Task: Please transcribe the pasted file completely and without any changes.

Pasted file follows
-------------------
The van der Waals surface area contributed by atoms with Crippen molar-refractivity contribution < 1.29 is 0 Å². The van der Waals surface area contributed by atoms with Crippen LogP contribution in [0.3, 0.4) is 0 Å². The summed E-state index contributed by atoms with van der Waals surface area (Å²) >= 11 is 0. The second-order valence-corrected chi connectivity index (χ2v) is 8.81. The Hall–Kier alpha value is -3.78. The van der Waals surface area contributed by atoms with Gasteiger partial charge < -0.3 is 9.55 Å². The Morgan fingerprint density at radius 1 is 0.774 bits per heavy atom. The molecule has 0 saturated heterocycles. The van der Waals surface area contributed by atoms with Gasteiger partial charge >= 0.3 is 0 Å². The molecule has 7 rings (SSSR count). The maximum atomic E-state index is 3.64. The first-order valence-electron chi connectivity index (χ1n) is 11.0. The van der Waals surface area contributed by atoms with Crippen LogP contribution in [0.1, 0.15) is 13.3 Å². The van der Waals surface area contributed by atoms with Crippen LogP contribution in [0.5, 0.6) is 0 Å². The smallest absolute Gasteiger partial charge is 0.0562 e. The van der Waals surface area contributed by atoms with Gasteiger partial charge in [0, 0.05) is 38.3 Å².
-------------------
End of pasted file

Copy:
The van der Waals surface area contributed by atoms with Crippen molar-refractivity contribution < 1.29 is 0 Å². The van der Waals surface area contributed by atoms with Crippen LogP contribution in [0.3, 0.4) is 0 Å². The summed E-state index contributed by atoms with van der Waals surface area (Å²) >= 11 is 0. The second-order valence-corrected chi connectivity index (χ2v) is 8.81. The Hall–Kier alpha value is -3.78. The van der Waals surface area contributed by atoms with Gasteiger partial charge < -0.3 is 9.55 Å². The Morgan fingerprint density at radius 1 is 0.774 bits per heavy atom. The molecule has 0 saturated heterocycles. The van der Waals surface area contributed by atoms with Gasteiger partial charge >= 0.3 is 0 Å². The molecule has 7 rings (SSSR count). The maximum atomic E-state index is 3.64. The first-order valence-electron chi connectivity index (χ1n) is 11.0. The van der Waals surface area contributed by atoms with Crippen LogP contribution in [0.1, 0.15) is 13.3 Å². The van der Waals surface area contributed by atoms with Crippen LogP contribution in [0.5, 0.6) is 0 Å². The smallest absolute Gasteiger partial charge is 0.0562 e. The van der Waals surface area contributed by atoms with Gasteiger partial charge in [0, 0.05) is 38.3 Å².